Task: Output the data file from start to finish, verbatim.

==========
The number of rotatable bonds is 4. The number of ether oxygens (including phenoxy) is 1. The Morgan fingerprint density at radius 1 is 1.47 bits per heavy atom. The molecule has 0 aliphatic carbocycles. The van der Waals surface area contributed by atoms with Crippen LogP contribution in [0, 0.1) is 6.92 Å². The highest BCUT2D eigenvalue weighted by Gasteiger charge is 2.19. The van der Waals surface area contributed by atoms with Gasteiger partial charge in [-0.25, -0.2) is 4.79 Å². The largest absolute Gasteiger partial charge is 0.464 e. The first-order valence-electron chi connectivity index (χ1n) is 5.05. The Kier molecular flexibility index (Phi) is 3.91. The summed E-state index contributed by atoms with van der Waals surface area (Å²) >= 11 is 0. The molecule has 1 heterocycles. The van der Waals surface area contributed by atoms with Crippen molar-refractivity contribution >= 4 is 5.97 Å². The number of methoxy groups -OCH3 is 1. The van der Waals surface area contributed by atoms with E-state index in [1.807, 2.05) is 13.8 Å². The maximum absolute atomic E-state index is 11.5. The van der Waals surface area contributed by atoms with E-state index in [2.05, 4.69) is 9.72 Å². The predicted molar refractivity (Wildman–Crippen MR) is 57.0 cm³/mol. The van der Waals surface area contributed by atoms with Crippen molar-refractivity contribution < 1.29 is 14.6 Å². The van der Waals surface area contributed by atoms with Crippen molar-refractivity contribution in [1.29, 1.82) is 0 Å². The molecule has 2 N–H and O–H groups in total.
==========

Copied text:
The number of rotatable bonds is 4. The number of ether oxygens (including phenoxy) is 1. The Morgan fingerprint density at radius 1 is 1.47 bits per heavy atom. The molecule has 0 aliphatic carbocycles. The van der Waals surface area contributed by atoms with Crippen LogP contribution in [0, 0.1) is 6.92 Å². The highest BCUT2D eigenvalue weighted by Gasteiger charge is 2.19. The van der Waals surface area contributed by atoms with Gasteiger partial charge in [-0.25, -0.2) is 4.79 Å². The largest absolute Gasteiger partial charge is 0.464 e. The first-order valence-electron chi connectivity index (χ1n) is 5.05. The Kier molecular flexibility index (Phi) is 3.91. The summed E-state index contributed by atoms with van der Waals surface area (Å²) >= 11 is 0. The molecule has 1 heterocycles. The van der Waals surface area contributed by atoms with Crippen molar-refractivity contribution >= 4 is 5.97 Å². The number of methoxy groups -OCH3 is 1. The van der Waals surface area contributed by atoms with E-state index in [1.807, 2.05) is 13.8 Å². The maximum absolute atomic E-state index is 11.5. The van der Waals surface area contributed by atoms with E-state index in [2.05, 4.69) is 9.72 Å². The predicted molar refractivity (Wildman–Crippen MR) is 57.0 cm³/mol. The van der Waals surface area contributed by atoms with Crippen molar-refractivity contribution < 1.29 is 14.6 Å². The van der Waals surface area contributed by atoms with Crippen molar-refractivity contribution in [1.29, 1.82) is 0 Å². The molecule has 2 N–H and O–H groups in total.